chimani, travel guide, national park, iphone photo, iphoneography, mobile photography, android

Having just reviewed the wonderful Stuck on Earth app that lets you sample photos taken at any location on the globe, I want to suggest something else that will greatly enhance your photo trip planning here in the U.S.

I’m talking about the Chimani National Parks Guides. While not specifically set up for photographers, they are an invaluable planning and travel aide.

The Chimani apps are free, and there is one for each National Park. Here’s a link to the Chimani Zion National Park app, and from there you can explore all the other guides. There are some in-app purchases with traveller news, but you’ll do fine with the basic apps.

chimani, travel guide, national park, iphone photo, iphoneography, mobile photography, androidI’ve tried the Zion and Chimani Bryce Canyon National Park apps, but they all work in the same way. You start with a home screen, and can select a photo gallery, maps, current events at the park, suggestions for auto tours and hiking trails, even emergency info. The maps are sourced from Mapbox and Open Street Maps. They are downloadable for offline use. Any locations can be saved, and you can share locations with others via email or SMS. The app also provides those all-important sunrise and sunset times which are really important for photographers. Another nice feature are audio tours that you start playing from a particular location. It’s like a bus tour without the bus and distracting tourists.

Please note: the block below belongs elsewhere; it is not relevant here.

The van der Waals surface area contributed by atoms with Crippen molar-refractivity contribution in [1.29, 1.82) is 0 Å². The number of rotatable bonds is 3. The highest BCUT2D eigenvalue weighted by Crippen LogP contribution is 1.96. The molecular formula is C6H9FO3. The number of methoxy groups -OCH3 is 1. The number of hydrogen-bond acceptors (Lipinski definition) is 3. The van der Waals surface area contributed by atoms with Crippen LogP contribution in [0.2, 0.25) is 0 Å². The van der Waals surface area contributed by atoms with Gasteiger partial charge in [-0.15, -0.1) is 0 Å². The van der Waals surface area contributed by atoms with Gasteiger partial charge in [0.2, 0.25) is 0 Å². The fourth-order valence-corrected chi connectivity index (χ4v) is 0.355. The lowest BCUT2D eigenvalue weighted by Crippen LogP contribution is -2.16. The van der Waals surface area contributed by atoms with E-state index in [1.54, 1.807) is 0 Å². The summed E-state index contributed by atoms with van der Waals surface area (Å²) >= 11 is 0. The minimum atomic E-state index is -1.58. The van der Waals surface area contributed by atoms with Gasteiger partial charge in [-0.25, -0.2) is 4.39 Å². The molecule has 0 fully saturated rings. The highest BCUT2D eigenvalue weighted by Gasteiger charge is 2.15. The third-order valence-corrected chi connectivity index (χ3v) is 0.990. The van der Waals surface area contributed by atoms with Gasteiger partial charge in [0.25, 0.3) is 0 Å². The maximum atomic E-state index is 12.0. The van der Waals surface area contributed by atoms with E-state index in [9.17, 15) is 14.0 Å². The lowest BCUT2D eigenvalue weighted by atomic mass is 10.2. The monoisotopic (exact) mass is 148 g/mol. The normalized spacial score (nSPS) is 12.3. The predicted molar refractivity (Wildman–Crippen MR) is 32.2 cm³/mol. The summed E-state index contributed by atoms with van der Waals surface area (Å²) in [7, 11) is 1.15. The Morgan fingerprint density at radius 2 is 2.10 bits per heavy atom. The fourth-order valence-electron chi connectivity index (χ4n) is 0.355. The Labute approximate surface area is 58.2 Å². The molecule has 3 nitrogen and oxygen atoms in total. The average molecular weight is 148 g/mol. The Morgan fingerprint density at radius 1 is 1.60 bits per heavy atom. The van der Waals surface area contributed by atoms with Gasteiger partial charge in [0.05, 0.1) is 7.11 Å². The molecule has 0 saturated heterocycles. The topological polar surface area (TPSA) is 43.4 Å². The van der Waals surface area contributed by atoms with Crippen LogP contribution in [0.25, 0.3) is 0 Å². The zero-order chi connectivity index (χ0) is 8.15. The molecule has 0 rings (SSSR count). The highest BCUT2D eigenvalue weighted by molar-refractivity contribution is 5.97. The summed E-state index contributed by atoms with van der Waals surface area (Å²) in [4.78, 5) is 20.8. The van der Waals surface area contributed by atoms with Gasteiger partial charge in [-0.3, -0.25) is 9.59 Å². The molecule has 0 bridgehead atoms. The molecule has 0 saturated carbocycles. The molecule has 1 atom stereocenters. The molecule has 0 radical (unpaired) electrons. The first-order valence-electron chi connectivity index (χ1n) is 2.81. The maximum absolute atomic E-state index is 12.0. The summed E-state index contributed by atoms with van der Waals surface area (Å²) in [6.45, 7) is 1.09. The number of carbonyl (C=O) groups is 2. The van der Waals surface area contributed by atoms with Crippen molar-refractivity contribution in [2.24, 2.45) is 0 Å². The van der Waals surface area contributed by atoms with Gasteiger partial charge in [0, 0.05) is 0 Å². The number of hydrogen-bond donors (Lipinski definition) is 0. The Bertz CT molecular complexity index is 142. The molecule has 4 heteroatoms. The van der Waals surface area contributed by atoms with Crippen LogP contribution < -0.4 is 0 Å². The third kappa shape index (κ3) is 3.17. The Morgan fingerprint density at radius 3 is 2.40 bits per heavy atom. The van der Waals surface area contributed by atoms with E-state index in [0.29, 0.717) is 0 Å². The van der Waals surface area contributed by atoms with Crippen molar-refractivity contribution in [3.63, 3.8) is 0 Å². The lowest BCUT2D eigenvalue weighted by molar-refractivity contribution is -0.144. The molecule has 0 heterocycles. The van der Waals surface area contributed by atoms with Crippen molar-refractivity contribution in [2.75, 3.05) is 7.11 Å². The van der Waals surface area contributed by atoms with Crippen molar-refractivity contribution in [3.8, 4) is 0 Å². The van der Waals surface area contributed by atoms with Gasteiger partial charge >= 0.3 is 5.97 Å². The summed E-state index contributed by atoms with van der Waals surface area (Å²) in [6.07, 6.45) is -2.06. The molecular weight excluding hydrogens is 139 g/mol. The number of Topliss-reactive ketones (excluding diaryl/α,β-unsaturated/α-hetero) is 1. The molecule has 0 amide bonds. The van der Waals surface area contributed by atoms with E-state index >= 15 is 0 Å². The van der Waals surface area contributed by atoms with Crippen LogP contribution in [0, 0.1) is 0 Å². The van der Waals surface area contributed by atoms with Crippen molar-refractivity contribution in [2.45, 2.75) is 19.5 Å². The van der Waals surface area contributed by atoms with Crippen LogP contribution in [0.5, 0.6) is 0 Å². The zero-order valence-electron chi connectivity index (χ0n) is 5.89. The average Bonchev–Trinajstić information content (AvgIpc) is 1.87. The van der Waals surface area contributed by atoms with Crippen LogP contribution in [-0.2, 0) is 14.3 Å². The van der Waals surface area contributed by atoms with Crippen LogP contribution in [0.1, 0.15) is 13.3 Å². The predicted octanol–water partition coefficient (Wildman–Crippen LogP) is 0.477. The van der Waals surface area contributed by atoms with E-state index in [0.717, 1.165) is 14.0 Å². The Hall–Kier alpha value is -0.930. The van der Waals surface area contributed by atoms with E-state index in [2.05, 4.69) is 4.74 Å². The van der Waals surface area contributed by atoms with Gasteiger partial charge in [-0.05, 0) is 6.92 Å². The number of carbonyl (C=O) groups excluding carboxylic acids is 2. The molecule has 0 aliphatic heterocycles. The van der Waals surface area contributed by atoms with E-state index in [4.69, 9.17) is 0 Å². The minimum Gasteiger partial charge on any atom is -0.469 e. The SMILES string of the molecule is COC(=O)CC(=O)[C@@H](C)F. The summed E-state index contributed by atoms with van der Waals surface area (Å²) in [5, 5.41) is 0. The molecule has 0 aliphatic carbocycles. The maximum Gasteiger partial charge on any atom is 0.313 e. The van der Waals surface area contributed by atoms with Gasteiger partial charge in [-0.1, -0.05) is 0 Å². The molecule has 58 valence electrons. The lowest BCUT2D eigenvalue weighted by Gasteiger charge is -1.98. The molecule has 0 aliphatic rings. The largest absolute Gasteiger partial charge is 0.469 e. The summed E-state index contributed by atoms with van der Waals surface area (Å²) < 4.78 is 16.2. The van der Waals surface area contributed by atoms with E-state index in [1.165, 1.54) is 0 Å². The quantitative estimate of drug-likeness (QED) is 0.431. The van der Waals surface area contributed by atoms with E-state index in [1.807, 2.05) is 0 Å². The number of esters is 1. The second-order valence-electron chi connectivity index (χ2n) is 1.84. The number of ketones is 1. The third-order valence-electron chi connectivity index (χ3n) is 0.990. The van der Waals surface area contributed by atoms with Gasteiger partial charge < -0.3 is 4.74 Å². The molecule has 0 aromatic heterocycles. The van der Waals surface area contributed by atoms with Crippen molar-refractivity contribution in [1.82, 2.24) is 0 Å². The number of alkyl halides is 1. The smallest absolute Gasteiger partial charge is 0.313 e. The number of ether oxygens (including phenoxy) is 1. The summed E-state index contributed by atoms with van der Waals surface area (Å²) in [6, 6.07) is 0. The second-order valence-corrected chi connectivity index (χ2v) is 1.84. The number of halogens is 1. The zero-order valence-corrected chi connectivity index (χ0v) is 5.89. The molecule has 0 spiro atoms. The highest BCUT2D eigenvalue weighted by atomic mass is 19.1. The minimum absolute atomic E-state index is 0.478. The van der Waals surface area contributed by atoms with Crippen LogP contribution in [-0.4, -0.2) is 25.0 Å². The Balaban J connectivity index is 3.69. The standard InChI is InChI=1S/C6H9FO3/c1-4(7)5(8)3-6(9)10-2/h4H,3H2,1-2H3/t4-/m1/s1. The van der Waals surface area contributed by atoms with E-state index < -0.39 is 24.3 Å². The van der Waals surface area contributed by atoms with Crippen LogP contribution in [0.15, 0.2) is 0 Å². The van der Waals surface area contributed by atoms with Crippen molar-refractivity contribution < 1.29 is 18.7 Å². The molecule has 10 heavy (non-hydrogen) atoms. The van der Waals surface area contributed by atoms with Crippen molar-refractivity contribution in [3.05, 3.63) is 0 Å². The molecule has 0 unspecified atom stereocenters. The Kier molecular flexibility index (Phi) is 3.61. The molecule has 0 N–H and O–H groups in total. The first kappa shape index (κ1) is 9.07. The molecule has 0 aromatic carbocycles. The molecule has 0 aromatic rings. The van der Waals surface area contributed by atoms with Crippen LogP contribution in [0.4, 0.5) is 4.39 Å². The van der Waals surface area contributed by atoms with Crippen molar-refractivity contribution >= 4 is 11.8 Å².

There is plenty of information. The Bryce Canyon version of the app includes 75 photos of the park, with more than 250 points of interest, and 29 detailed write-ups on trails. That’s pretty typical of all the Chimani apps. The app provides rest room locations, and even parking lot and picnic area locations. and you can ask the app where you are and get a GPS plot on the built-in maps.

The app is invaluable for planning, as you can get sunrise and sunset times up to a year in the future. A new tool just added is a clever augmented reality feature called Viewport. Point your camera at locations while you are in the park, and you’ll get background or historical information about what you are seeing. I couldn’t test this since I wasn’t in a National Park, but it’s a great idea.


Chimani is certainly a better idea than printed guidebooks. Interactive maps, location descriptions, photos and those really needed sunrise/sunset times are a nice package for photographers.

I’m hoping to see the app further enhanced for iPhoneographers. Stuck On Earth has no real location information, but a great selection of photos. Chimani guides have barrels of information, but no specific location based photos. That should be easy to add, and it makes sense for Chimani, since what people do at National Parks is take photos. On my last trip to Bryce, I saw very few regular cameras, but a lot of phones snapping away, and the majority were iPhones. I stopped some people and asked if they had abandoned their Canon and Fuji cameras, and most said yes, the iPhone was a great solution, and of course they could share their photos.

I’d also like to see the app work completely in landscape mode. Some parts of the app work fine. Other parts, like the home screen won’t display properly.

Chimani guides really are a photographer’s best friend when planning a trip to a National Park, and really valuable when you are there.


– Mel Martin